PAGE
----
Suffer, Survive, Thrive

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    There are three great equalizers in life: problems, sickness, and death. Rich or poor, intelligent or not, successful or barely hanging in there  — we all
    have to face the reality of problems, sickness, and death. No one is exempt. And hardly anyone can predict when these things will descend on us.

    I think whoever coined the term “new normal” is brilliant. Because it describes, very succinctly, what a person and family go through when a disaster happens. When we hit rock bottom. Or when sickness strikes. Just like that, we wake up to a new normal — except those in the family who choose not to help or be involved.

    Because let’s face it. Not all members of a family are willing to be inconvenienced, or are willing to spend for a family member who’s sick. Tragically, this happens in some families. Not everyone wants to help. That’s an added, painful burden to the one who’s taking care of the sick. But since that’s out of our control, don’t obsess over it. Just forgive them, move forward, and leave them to God.

    Our family faced major sickness four times. First was when my mom had diabetes, and suffered its complications for more than 30 years. Second, when my husband had a full-blown stroke while preaching out of town, in CCF Malolos. Third, when our new son-in-law was diagnosed with stage 4 germ cell cancer. And fourth, when our daughter-in-law was diagnosed with bladder cancer five years later.

    Four major upheavals in our family. Each one following close to the heels of the other. It seemed like we hardly had time to breathe and adjust to a new normal — when another major health crisis came along.

    For whatever it’s worth, let me share with you the things that kept us going:

    First, never lose your sense of humor. Laughter releases endorphins. We need these happy hormones to boost our immune system, to relieve our stress, to clear our minds and make us think rationally.

    One time, our family was in the hospital waiting for an 8-hour surgery to finish. Things didn’t look good. We were trying so hard not to be tense. Then suddenly we looked at each other, laughed, and one of us said, “C’mon, Lord, give us a break!” Yes. We managed to laugh in the midst of all the pressure. Laughter is a gift that God has never withheld from our family. If you cooperate with God, He’ll leave your sense of humor intact. Crabbiness just makes things worse. It makes us look weak. Immature. So out of control.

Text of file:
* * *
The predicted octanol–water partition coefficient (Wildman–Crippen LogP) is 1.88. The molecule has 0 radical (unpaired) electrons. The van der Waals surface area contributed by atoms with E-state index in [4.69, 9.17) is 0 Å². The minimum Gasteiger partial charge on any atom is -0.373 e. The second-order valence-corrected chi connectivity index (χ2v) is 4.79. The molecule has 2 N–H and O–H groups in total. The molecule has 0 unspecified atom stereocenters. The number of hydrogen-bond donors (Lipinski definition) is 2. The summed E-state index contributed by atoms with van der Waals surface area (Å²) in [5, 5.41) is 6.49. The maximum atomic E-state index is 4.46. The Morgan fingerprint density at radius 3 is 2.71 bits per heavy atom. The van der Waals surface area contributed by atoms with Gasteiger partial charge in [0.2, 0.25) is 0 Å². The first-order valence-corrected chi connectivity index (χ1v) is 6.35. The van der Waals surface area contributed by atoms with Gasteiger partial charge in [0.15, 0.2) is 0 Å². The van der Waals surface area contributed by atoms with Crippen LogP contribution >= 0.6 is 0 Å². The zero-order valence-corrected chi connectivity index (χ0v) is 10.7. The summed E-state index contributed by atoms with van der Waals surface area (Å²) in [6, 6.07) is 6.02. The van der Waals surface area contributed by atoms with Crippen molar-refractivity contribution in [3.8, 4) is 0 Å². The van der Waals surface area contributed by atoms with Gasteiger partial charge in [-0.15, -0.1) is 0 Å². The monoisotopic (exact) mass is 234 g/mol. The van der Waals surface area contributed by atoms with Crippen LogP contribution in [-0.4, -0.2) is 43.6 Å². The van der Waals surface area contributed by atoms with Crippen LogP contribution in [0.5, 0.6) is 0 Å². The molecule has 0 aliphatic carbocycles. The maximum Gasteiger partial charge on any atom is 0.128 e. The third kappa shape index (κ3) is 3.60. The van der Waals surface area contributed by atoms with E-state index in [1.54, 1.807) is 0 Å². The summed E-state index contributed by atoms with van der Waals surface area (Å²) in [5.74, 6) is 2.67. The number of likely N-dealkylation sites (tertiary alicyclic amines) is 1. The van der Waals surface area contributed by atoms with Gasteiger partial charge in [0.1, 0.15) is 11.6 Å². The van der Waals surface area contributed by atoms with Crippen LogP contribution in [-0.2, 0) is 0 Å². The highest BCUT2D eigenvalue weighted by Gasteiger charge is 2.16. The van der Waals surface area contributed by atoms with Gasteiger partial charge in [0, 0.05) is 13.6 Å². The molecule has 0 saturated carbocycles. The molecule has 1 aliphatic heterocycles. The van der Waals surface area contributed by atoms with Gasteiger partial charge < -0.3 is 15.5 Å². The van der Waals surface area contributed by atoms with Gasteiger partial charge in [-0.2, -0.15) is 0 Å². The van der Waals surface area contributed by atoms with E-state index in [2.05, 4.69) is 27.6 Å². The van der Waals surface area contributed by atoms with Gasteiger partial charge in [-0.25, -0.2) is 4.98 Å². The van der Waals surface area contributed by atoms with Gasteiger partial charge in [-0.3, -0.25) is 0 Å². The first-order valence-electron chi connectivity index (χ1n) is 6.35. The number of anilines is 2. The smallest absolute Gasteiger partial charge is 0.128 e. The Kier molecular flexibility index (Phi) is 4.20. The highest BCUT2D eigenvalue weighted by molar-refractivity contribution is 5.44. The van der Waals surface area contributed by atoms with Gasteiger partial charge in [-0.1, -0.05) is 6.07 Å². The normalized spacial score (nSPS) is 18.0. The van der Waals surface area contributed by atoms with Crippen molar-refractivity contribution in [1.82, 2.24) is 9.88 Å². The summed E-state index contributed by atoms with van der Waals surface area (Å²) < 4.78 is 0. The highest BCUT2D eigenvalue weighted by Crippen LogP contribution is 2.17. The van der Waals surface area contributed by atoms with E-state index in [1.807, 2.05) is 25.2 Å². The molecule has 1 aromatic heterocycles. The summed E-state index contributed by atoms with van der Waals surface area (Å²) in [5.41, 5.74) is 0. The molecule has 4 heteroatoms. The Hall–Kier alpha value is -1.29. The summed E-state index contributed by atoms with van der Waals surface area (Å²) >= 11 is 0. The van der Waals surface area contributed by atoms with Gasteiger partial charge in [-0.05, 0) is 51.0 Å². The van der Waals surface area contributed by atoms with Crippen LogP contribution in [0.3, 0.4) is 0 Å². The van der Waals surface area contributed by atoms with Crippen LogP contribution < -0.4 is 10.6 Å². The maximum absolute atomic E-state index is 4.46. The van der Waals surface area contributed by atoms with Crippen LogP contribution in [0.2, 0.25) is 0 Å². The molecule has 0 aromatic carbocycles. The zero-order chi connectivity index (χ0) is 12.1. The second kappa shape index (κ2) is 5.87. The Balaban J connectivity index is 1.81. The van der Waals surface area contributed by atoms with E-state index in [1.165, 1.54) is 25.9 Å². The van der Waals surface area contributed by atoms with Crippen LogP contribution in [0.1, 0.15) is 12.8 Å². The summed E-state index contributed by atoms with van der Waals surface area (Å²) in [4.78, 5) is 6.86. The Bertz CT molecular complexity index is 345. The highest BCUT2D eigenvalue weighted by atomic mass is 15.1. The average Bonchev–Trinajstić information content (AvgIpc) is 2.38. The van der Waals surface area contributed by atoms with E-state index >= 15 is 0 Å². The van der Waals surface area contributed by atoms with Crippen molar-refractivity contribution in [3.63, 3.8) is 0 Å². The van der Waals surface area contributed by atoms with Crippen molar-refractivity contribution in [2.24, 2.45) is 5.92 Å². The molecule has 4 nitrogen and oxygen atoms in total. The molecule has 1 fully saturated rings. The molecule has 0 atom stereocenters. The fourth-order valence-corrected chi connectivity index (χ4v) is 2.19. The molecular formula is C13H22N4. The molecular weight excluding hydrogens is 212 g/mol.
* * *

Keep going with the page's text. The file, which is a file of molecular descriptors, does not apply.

I was thinking then that God was playing favorites. It looked like we were absolutely one of His favorites when it came to trials that involved sickness!

    Yet the weird thing was this. Even in my sanest moments, I still found myself thanking God that our trials came in the form of sickness — not adultery or immorality; not financial dishonesty, corruption, or stealing of any kind; not addiction to sex, drugs, alcohol, pornography, gambling, etc.

    Since all mankind has to face problems, I was thankful to God that our trials came in the form of sickness — not any of the things I mentioned. I think it would’ve really broken our hearts if we had to bear trials that involved a crisis of character, and blatant disobedience to God — rather than just physical illness.

    This is not to be proud or self-righteous — because I know all of us are capable of doing the most shameful things, left to our own devices. That’s why I’m all the more thankful to God that He chose sickness as His tool for character-building in our family.